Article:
A Washington legislator has proposed doubling to $50,000 a year the gross revenue makers of homemade foods can collect before they come under the state’s food processing law.
Rep. Carolyn Eslick, R-Sultan, said she introduced House Bill 2218 at the request of a constituent, who said she won’t be able to make her business work with the current $25,000 cap.
“We need to make it as easy as possible to make money, especially for those trying to raise children,” Eslick said.
The Legislature in 2011 authorized “cottage” food-makers to sell their homemade products directly to consumers. The state has about 300 licensed cottage food-makers, who are regulated by health officials and the state Department of Agriculture.
The food-makers prepare their products in home kitchens, pay fees and are subject to inspections. There are rules to follow, including one that bars infants, small children or pets from the kitchen during food preparation.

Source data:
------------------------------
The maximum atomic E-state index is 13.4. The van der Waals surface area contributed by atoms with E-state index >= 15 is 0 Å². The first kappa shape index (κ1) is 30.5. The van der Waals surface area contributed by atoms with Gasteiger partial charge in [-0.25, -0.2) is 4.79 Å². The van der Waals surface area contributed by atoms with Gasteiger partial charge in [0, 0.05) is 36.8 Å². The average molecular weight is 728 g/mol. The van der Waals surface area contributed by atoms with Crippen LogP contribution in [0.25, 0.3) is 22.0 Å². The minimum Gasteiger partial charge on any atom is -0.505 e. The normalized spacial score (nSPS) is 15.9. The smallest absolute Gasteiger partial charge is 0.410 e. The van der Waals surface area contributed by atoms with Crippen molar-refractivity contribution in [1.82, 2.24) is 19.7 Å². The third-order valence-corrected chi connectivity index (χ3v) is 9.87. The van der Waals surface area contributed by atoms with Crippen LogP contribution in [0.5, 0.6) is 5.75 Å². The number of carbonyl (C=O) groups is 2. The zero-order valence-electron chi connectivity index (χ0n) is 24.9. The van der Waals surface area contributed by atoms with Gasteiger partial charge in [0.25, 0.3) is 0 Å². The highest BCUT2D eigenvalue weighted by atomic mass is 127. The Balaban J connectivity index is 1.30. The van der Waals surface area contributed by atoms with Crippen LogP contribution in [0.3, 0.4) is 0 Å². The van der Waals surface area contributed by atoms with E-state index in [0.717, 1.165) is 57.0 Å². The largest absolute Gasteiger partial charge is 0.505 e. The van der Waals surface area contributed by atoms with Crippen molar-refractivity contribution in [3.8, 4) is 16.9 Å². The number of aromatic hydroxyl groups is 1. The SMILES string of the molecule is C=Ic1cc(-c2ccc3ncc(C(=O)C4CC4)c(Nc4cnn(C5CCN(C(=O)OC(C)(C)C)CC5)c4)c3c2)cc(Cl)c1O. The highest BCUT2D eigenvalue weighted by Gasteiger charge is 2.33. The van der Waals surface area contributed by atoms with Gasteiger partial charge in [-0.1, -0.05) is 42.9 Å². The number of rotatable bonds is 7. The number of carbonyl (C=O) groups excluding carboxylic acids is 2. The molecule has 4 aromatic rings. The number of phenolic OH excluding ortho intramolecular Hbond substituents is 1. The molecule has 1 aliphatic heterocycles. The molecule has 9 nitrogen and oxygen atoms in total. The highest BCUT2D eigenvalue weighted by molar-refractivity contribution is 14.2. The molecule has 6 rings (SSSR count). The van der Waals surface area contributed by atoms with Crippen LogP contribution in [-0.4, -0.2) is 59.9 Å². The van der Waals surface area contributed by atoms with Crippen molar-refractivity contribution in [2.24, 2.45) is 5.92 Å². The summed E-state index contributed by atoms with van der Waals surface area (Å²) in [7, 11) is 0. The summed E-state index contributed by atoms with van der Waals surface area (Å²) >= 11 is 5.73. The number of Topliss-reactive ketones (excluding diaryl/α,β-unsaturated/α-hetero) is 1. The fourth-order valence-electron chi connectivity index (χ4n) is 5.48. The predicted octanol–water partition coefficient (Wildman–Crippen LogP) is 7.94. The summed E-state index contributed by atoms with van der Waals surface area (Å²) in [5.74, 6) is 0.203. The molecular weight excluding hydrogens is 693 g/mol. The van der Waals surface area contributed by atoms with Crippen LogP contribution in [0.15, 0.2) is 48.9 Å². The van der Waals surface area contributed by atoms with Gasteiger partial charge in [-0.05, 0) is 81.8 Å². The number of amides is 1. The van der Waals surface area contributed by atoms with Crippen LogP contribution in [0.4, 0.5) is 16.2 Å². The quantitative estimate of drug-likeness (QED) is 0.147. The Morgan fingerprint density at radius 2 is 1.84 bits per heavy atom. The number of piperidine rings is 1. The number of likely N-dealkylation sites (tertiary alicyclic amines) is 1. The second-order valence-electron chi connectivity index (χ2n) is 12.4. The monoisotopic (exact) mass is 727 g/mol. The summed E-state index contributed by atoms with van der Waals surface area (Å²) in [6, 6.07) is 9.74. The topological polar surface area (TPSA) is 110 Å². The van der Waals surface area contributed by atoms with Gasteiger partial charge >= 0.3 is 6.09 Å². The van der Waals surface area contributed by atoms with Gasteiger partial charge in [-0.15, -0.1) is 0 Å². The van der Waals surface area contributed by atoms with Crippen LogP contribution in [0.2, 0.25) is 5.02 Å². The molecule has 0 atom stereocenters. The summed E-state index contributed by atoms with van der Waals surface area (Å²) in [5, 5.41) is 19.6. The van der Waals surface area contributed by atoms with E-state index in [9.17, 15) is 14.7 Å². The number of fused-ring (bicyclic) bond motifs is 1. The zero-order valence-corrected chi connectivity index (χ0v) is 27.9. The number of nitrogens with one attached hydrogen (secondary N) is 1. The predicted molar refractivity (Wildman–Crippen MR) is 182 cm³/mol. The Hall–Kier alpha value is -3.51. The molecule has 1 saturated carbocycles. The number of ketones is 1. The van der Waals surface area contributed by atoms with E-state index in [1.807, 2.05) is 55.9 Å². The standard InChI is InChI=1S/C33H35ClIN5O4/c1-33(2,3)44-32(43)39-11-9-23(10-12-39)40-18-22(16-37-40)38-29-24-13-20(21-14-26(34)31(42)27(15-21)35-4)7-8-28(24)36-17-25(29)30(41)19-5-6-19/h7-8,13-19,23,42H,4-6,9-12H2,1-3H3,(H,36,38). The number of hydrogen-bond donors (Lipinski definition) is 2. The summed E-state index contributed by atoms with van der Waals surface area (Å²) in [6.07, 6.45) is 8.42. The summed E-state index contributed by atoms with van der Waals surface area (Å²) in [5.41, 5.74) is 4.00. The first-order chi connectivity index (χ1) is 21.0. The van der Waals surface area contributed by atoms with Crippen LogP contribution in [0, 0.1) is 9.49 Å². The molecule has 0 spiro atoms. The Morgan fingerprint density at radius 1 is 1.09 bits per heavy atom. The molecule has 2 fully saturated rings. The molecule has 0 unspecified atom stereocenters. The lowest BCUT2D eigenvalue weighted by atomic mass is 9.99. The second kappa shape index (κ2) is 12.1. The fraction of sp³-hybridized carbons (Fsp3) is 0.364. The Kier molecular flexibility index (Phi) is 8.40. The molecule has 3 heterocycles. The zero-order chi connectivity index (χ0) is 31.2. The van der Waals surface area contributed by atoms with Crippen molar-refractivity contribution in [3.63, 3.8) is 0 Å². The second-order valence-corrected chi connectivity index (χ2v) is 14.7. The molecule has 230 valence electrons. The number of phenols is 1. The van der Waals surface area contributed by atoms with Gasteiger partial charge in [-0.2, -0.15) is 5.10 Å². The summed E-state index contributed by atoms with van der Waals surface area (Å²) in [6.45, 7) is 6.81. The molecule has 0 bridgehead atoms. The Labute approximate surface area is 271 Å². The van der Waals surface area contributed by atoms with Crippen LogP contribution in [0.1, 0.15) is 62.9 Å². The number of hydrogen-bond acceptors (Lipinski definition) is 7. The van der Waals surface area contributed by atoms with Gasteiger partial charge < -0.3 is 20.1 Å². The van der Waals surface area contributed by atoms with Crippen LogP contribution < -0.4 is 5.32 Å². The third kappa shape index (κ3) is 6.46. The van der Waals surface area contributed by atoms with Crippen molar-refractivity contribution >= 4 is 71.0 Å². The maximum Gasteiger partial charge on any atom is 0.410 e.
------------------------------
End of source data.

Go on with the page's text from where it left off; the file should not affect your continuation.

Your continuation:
Lawmakers initially capped gross income at $15,000 a year. The limit was raised to $25,000 a year in 2015.
The Department of Agriculture is open to talking about raising the cap, an agency spokesman said.
A $50,000 cap on annual gross sales would match the limit for California’s cottage food-makers. In Oregon, the cap is $20,000.
In Idaho, homemade foods that don’t need refrigeration can be sold without a license directly to consumers.
Eslick also has introduced legislation to change labeling requirements on homemade foods.
House Bill 2217 would eliminate the requirement that food-makers put their home addresses on labels. Instead, the labels would have the number of the permit issued by the state Department of Agriculture.
“These are moms taking care of their children. They don’t want people coming to their home,” Eslick said.